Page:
After rescuing two Snowy Owls in recent weeks, the BC SPCA Kelowna Branch is warning the public to keep a look out for the bright-eyed birds.
Motorists, in particular, are asked to avoid running into them on these shorter days. In some instances the owls may be on the ground in a weakened state, after flying miles to find food.
"It is wildlife so it is best to use caution when you see them and contact the SPCA or the South Okanagan Rehabilitation Centre for Owls, SORCO," said Kelowna branch manager Suzanne Pugh.
It is rare to see the owls in the Okanagan, but the SPCA is seeing them in greater numbers this winter due to a shortage of food supplies in the north, said Pugh.
The first owl rescue was two to three weeks ago, when the SPCA was contacted after one was spotted on the ground in the Gordon Drive, Richter Street area. After a staff member assessed the situation, the bird was taken south to the rehabilitation center.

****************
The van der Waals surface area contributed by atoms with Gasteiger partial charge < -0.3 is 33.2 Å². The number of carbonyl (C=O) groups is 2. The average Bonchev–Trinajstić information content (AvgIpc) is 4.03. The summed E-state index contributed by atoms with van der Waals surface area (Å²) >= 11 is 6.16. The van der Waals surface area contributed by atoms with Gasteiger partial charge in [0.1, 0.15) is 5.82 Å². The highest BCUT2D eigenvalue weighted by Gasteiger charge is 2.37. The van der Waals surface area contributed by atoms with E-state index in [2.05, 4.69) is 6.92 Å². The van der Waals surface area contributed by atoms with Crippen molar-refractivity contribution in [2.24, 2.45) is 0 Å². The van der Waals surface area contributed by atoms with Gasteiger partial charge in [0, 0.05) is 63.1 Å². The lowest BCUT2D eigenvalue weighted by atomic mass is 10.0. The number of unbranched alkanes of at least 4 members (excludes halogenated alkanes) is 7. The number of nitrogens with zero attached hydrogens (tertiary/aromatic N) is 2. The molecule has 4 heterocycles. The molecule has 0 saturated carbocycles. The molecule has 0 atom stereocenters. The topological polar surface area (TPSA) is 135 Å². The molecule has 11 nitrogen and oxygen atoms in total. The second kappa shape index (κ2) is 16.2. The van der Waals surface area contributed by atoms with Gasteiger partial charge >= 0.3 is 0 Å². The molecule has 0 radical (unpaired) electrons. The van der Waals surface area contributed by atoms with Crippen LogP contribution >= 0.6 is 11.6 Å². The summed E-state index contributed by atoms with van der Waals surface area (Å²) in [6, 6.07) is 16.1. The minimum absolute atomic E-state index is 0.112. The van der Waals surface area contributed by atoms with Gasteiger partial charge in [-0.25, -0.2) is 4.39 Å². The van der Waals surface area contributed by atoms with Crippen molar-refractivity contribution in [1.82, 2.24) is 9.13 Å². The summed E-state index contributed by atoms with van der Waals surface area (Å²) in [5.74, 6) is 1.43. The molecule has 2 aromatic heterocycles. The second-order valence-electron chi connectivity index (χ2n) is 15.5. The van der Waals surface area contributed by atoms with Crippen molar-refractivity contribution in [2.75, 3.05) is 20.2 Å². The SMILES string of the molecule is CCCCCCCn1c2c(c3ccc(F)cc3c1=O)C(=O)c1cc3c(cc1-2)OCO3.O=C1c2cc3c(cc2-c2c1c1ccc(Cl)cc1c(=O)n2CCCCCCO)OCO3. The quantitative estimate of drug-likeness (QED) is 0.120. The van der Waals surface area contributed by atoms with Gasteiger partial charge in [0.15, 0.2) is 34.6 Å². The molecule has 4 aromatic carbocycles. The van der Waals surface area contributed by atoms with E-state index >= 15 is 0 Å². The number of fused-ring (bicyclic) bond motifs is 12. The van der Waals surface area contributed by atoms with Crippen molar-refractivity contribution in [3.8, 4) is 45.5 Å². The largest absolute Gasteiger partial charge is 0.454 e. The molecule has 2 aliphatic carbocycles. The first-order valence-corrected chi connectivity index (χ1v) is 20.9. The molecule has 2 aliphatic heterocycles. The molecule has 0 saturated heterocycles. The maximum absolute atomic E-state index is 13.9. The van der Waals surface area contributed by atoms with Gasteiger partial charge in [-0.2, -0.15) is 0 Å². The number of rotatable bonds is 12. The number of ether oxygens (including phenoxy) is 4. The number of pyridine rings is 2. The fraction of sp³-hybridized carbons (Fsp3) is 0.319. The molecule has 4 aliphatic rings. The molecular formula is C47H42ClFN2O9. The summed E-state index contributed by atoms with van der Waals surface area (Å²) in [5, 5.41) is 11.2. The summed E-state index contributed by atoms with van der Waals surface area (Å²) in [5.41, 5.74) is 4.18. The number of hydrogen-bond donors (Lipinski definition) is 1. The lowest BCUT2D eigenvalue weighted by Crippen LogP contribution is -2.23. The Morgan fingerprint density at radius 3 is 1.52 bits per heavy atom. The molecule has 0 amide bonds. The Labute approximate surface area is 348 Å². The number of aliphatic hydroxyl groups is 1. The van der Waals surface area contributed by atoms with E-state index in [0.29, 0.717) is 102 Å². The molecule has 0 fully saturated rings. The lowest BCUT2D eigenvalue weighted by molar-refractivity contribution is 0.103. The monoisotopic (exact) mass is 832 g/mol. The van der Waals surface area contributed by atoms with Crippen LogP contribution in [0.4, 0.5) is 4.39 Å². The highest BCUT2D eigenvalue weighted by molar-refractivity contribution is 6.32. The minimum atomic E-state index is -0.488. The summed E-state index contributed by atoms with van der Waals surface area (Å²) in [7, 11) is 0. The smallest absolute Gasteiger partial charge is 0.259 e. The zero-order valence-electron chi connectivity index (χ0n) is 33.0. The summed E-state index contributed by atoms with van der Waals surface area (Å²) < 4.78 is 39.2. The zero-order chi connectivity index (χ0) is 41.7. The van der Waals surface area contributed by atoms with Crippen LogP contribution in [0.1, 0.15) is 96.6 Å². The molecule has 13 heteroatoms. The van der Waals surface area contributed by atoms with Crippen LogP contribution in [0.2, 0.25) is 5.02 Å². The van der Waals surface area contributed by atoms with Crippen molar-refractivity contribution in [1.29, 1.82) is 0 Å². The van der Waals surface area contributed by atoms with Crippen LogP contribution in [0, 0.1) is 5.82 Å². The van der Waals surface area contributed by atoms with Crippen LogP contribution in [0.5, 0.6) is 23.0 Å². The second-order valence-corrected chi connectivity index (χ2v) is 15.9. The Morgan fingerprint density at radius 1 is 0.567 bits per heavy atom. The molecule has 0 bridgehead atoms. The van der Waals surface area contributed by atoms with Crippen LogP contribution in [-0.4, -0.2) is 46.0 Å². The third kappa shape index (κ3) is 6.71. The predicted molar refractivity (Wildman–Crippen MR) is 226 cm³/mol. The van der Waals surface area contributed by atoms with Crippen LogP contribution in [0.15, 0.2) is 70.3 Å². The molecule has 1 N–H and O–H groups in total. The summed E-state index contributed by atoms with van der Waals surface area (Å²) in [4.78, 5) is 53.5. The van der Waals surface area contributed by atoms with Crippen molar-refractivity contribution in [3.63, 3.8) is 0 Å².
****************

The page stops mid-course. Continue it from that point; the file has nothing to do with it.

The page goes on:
A Great Horned Owl was then brought in around the same time by a resident, but unfortunately the owl was already deceased, said Pugh.
SPCA staff was again dispatched Sunday, after another Snowy Owl was found, unable to fly, by a member of the public in the Casorso Road area.
The bird was secured in a dog crate and taken to the emergency clinic at Fairfield Animal Hospital. The bird was deemed to be too alert for them to handle and was taken by a volunteer to SORCO for rehabilitation.
As of Monday morning, the owl had eaten and does not appear to be injured. Depending on now much it eats, it could be released this week, said Pugh. The owl found earlier was also still undergoing rehab to the best of her knowledge.
The owls have also recently been spotted in Delta and Naramata.
Those who have seen the large Arctic owls describe them as beautiful to behold. Like Pugh, others involved in wildlife rehabilitation ask the public to keep their distance from the birds.
The SPCA can be contacted at (250) 861-7722. For SORCO, call (250) 498-4251.